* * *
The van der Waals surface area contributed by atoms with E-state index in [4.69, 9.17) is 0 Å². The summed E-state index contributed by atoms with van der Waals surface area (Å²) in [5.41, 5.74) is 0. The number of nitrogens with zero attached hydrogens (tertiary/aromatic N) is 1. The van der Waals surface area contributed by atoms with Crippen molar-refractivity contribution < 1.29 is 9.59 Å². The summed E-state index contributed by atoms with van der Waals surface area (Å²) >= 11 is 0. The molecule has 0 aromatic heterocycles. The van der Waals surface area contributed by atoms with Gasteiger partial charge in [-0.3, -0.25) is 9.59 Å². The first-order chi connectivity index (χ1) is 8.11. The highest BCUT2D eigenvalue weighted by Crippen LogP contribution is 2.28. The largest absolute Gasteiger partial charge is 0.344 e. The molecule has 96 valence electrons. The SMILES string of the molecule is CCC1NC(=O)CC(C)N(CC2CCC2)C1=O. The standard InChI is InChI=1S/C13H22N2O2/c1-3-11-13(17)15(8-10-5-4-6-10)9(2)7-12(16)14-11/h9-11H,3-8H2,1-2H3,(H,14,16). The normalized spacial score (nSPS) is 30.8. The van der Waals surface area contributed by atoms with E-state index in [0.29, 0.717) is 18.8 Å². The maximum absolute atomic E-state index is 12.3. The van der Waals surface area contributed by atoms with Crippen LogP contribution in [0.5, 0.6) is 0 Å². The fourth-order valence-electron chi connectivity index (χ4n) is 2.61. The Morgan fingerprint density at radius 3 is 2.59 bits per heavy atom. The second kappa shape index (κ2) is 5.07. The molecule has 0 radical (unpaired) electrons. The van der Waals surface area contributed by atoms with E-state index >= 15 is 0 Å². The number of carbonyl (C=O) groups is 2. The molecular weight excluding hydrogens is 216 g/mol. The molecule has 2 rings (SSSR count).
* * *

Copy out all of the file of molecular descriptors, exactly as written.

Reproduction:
The van der Waals surface area contributed by atoms with E-state index in [4.69, 9.17) is 0 Å². The summed E-state index contributed by atoms with van der Waals surface area (Å²) in [5.41, 5.74) is 0. The number of nitrogens with zero attached hydrogens (tertiary/aromatic N) is 1. The van der Waals surface area contributed by atoms with Crippen molar-refractivity contribution < 1.29 is 9.59 Å². The summed E-state index contributed by atoms with van der Waals surface area (Å²) >= 11 is 0. The molecule has 0 aromatic heterocycles. The van der Waals surface area contributed by atoms with Gasteiger partial charge in [-0.3, -0.25) is 9.59 Å². The first-order chi connectivity index (χ1) is 8.11. The highest BCUT2D eigenvalue weighted by Crippen LogP contribution is 2.28. The largest absolute Gasteiger partial charge is 0.344 e. The molecule has 96 valence electrons. The SMILES string of the molecule is CCC1NC(=O)CC(C)N(CC2CCC2)C1=O. The standard InChI is InChI=1S/C13H22N2O2/c1-3-11-13(17)15(8-10-5-4-6-10)9(2)7-12(16)14-11/h9-11H,3-8H2,1-2H3,(H,14,16). The normalized spacial score (nSPS) is 30.8. The van der Waals surface area contributed by atoms with E-state index in [0.29, 0.717) is 18.8 Å². The maximum absolute atomic E-state index is 12.3. The van der Waals surface area contributed by atoms with Crippen LogP contribution in [0.5, 0.6) is 0 Å². The fourth-order valence-electron chi connectivity index (χ4n) is 2.61. The Morgan fingerprint density at radius 3 is 2.59 bits per heavy atom. The second kappa shape index (κ2) is 5.07. The molecule has 0 radical (unpaired) electrons. The van der Waals surface area contributed by atoms with E-state index >= 15 is 0 Å². The number of carbonyl (C=O) groups is 2. The molecular weight excluding hydrogens is 216 g/mol. The molecule has 2 rings (SSSR count).